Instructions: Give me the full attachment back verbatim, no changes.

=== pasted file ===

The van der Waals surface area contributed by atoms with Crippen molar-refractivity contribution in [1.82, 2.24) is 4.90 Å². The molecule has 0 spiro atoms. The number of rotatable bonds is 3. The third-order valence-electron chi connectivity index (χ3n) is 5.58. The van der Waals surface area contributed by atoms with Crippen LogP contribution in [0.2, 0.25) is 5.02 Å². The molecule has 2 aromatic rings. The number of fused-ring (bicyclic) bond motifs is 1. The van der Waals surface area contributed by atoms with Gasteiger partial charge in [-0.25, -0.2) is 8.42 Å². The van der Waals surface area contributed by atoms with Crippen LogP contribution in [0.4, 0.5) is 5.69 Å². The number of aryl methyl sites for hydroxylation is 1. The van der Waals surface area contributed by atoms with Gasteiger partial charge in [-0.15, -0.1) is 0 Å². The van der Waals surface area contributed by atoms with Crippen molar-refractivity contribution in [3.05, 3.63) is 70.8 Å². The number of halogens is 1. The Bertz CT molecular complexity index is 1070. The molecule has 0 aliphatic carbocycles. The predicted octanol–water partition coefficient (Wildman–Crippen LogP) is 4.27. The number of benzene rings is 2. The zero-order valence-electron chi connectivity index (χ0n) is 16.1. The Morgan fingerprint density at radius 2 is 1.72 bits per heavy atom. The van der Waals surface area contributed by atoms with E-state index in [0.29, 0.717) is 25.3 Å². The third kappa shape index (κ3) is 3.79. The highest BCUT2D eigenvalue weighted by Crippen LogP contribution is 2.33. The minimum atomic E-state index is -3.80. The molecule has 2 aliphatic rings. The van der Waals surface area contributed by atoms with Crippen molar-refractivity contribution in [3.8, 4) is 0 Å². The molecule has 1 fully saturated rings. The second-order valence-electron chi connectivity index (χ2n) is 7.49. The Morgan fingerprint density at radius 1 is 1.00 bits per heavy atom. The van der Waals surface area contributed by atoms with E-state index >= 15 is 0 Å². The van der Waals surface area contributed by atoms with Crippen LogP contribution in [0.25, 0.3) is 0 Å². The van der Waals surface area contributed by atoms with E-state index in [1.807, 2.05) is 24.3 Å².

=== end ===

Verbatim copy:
The van der Waals surface area contributed by atoms with Crippen molar-refractivity contribution in [1.82, 2.24) is 4.90 Å². The molecule has 0 spiro atoms. The number of rotatable bonds is 3. The third-order valence-electron chi connectivity index (χ3n) is 5.58. The van der Waals surface area contributed by atoms with Crippen LogP contribution in [0.2, 0.25) is 5.02 Å². The molecule has 2 aromatic rings. The number of fused-ring (bicyclic) bond motifs is 1. The van der Waals surface area contributed by atoms with Gasteiger partial charge in [-0.25, -0.2) is 8.42 Å². The van der Waals surface area contributed by atoms with Crippen LogP contribution in [0.4, 0.5) is 5.69 Å². The number of aryl methyl sites for hydroxylation is 1. The van der Waals surface area contributed by atoms with Gasteiger partial charge in [-0.15, -0.1) is 0 Å². The van der Waals surface area contributed by atoms with Crippen molar-refractivity contribution in [3.05, 3.63) is 70.8 Å². The number of halogens is 1. The Bertz CT molecular complexity index is 1070. The molecule has 0 aliphatic carbocycles. The predicted octanol–water partition coefficient (Wildman–Crippen LogP) is 4.27. The number of benzene rings is 2. The zero-order valence-electron chi connectivity index (χ0n) is 16.1. The Morgan fingerprint density at radius 2 is 1.72 bits per heavy atom. The van der Waals surface area contributed by atoms with E-state index in [0.29, 0.717) is 25.3 Å². The third kappa shape index (κ3) is 3.79. The highest BCUT2D eigenvalue weighted by Crippen LogP contribution is 2.33. The minimum atomic E-state index is -3.80. The molecule has 2 aliphatic rings. The van der Waals surface area contributed by atoms with Crippen molar-refractivity contribution in [3.8, 4) is 0 Å². The molecule has 1 fully saturated rings. The second-order valence-electron chi connectivity index (χ2n) is 7.49. The Morgan fingerprint density at radius 1 is 1.00 bits per heavy atom. The van der Waals surface area contributed by atoms with E-state index >= 15 is 0 Å². The van der Waals surface area contributed by atoms with Crippen LogP contribution in [0.25, 0.3) is 0 Å². The van der Waals surface area contributed by atoms with E-state index in [1.807, 2.05) is 24.3 Å².